Sunday 3rd October – Rotherham – A cool morning, 7°C, but bright. Into the small valley and down beside a stream. It is very quiet (motorway drone aside). A Jay flies across the valley and chacks loudly once ten disappears into the trees. A few Robins start to sing. Soon there is more movement with Blackbirds and Song Thrushes slipping between red berry laden Hawthorn bushes. A path leads up to the top of the valley and out alongside a stubble field. A Carrion Crow makes a strange knocking sound high on an electricity pylon. A pasture holds a small flock of Jacob’s Sheep, brown fleeces and magnificent curved horns. A rabbit tries to lay low in the field but panics and makes a run for the warren the other side of the path. Dill the Dog chases and could have easily cut off the rabbits escape route, but somehow contrives not to!
Tuesday 5th October – Barnsley – The mown grass in the Dearne Valley park glistens white with the first frost of the autumn. Robins call from the woods on the far hillside. A pair of Greenfinches flit between trees and three Mallard fly rapidly up the valley, high in the sky.
North Lincolnshire – Yellow stubble fields are turning grey, speckled with black Rooks searching out food. The winter wheat fields are turning from an earthy brown to green as the wheat shoots rise. Flocks of Lapwings, like the Rooks, are searching for wire worms and other bugs.
Sunday 8th October – Edderthorpe – The sun rises over the hill of colliery waste casting a golden wash over the flash. There are good numbers of Teal, some males just emerging from eclipse on the flooded field. Ten winter plumage Dunlin and a Greenshank probe the mud. On the far edge of the flash are eight Grey Herons, some hunched and still like eroded statues, others actively fishing. Another five are scattered around the water. A flock of forty-six Pink-footed Geese graze. Ten adult Mute Swans preen, their large white feathers drifting across the water’s surface. Good numbers of Mallard, Shoveler and Wigeon feed. A small flock of Long-tailed and Blue Tits moves noisily through the Hawthorn and Willow scrub. Gulls find a thermal and soar in circles high above the site.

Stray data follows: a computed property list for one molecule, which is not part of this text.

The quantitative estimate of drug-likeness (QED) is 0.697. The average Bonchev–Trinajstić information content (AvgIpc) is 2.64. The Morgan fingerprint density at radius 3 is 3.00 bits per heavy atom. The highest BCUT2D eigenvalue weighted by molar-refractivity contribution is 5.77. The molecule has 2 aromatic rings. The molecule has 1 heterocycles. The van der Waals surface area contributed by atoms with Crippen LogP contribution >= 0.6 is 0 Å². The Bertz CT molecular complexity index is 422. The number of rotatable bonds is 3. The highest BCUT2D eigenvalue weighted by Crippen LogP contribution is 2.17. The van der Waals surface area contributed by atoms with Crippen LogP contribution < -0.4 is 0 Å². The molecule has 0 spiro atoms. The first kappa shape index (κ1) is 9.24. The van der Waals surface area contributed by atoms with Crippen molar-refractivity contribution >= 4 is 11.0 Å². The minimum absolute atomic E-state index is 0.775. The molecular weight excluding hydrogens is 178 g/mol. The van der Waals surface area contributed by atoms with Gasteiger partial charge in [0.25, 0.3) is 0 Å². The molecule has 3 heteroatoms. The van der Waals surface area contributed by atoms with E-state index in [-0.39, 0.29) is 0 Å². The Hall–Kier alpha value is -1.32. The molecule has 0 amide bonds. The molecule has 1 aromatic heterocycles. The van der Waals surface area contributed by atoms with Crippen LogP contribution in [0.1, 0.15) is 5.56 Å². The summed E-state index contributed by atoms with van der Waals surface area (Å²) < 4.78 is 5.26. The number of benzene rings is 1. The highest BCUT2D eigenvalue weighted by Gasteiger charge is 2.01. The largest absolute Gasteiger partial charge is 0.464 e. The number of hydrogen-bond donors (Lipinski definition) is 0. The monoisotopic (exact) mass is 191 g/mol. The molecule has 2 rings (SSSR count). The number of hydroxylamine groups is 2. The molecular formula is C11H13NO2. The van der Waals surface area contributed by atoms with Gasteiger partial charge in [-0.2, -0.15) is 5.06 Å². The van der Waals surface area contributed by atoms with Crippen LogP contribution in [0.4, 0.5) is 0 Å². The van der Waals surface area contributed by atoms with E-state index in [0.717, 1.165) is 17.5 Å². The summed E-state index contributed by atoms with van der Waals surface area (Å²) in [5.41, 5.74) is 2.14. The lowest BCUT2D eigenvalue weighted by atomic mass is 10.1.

Saturday 16th October – New Swillington Ings – A telling sign of the season is a Whooper Swan flying over the area as I arrive. Several pairs of Mute Swans feed on Astley Lake along with good numbers of Mallard, Wigeon, Tufted Duck, Pochard, Gadwall, Shoveler, Teal and Coot. Most patches of shingle are perching places for Lapwings. Winter plumaged Black-headed Gulls squabble over scraps of rubbish. A shining chestnut male Pheasant flies across the River Aire and glides into the long grass. Goosanders fish on the river having left the fast-flowing rivers of the North for the slower rivers and lakes that constitute their wintering sites. St Aiden’s Flood – a massive lake formed when the River Aire broke through and flooded a huge open cast quarry – has been drained and coal extraction recommenced. The turquoise flash of a Kingfisher brightens the greyness of the day.
Sunday 17th October – Flamborough Head – A bitter east wind makes sea-watching a rather painful experience, but there is plenty happening. Large numbers of Cormorants and Gannets are moving both north and south. A diver passes northwards but I pick it up too late for identification. Good numbers of Guillemots also pass in both directions with a few bobbing about on the high seas. Four Mallard and single Wigeon and Goldeneye head south. A couple of Shearwaters head north – one a Manx but the other seems far larger with a white tail band and white on the head – a Great Shearwater? A large Skua moves south. Above the grassland back from the Head a lot of Sky Larks rise and sing. Goldcrests feed eagerly in bushes beside the road. Up by the Golf Course in a walled patch of grass, a young Redstart hunts insects until it is chased off by a Robin. Towards Flamborough village I check the hedgerows. A splendid adult Fieldfare sits in a Hawthorn and a Redwing passes overhead. A large number of Blackbirds are at the foot of the hedge in the field. I check the fields to the south of the road. Again lots of Blackbirds. On the other side of the hedge leading away from the road is a ploughed and harrowed field. It is full of Redwings and good numbers of Fieldfares. Large numbers of birders mill around South Landing searching for a Radde’s Warbler – which, of course, does not show again until after I leave. A Red Admiral butterfly feeds on a flowering privet. Again, large numbers of Blackbirds and Redwings move through the trees.